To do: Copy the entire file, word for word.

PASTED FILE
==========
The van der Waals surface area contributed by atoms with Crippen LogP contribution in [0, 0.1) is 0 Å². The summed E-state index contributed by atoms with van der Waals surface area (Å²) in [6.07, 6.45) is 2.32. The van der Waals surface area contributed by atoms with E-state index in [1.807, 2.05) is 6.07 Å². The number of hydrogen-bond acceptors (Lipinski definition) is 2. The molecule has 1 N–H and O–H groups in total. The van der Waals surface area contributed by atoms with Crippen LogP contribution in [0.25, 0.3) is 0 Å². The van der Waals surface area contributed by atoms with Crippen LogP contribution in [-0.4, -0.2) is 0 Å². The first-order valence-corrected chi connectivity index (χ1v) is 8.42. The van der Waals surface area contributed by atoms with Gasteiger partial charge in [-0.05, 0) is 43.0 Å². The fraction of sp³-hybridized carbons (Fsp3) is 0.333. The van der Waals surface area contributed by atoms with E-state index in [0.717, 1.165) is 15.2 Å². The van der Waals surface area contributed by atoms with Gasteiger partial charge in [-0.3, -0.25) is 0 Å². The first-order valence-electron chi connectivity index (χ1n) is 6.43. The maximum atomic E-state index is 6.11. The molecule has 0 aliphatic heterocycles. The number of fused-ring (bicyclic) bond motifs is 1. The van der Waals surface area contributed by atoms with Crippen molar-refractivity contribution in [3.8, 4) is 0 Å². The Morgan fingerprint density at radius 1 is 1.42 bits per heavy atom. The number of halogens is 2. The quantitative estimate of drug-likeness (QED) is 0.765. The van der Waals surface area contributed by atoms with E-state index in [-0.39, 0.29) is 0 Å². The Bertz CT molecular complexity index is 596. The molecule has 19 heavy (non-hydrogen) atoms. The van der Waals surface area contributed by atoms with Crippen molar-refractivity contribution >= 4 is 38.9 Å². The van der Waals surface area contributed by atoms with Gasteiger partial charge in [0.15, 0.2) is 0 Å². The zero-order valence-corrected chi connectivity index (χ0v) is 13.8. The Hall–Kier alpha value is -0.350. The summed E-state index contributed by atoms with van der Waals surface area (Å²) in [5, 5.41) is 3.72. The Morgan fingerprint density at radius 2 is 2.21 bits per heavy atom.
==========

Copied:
The van der Waals surface area contributed by atoms with Crippen LogP contribution in [0, 0.1) is 0 Å². The summed E-state index contributed by atoms with van der Waals surface area (Å²) in [6.07, 6.45) is 2.32. The van der Waals surface area contributed by atoms with E-state index in [1.807, 2.05) is 6.07 Å². The number of hydrogen-bond acceptors (Lipinski definition) is 2. The molecule has 1 N–H and O–H groups in total. The van der Waals surface area contributed by atoms with Crippen LogP contribution in [0.25, 0.3) is 0 Å². The van der Waals surface area contributed by atoms with Crippen LogP contribution in [-0.4, -0.2) is 0 Å². The first-order valence-corrected chi connectivity index (χ1v) is 8.42. The van der Waals surface area contributed by atoms with Gasteiger partial charge in [-0.05, 0) is 43.0 Å². The fraction of sp³-hybridized carbons (Fsp3) is 0.333. The van der Waals surface area contributed by atoms with E-state index in [0.717, 1.165) is 15.2 Å². The van der Waals surface area contributed by atoms with Gasteiger partial charge in [-0.3, -0.25) is 0 Å². The first-order valence-electron chi connectivity index (χ1n) is 6.43. The maximum atomic E-state index is 6.11. The molecule has 0 aliphatic heterocycles. The number of fused-ring (bicyclic) bond motifs is 1. The van der Waals surface area contributed by atoms with Crippen molar-refractivity contribution in [3.8, 4) is 0 Å². The Morgan fingerprint density at radius 1 is 1.42 bits per heavy atom. The number of halogens is 2. The quantitative estimate of drug-likeness (QED) is 0.765. The van der Waals surface area contributed by atoms with E-state index in [-0.39, 0.29) is 0 Å². The Bertz CT molecular complexity index is 596. The molecule has 19 heavy (non-hydrogen) atoms. The van der Waals surface area contributed by atoms with Crippen molar-refractivity contribution >= 4 is 38.9 Å². The van der Waals surface area contributed by atoms with Gasteiger partial charge in [0.15, 0.2) is 0 Å². The zero-order valence-corrected chi connectivity index (χ0v) is 13.8. The Hall–Kier alpha value is -0.350. The summed E-state index contributed by atoms with van der Waals surface area (Å²) in [5, 5.41) is 3.72. The Morgan fingerprint density at radius 2 is 2.21 bits per heavy atom.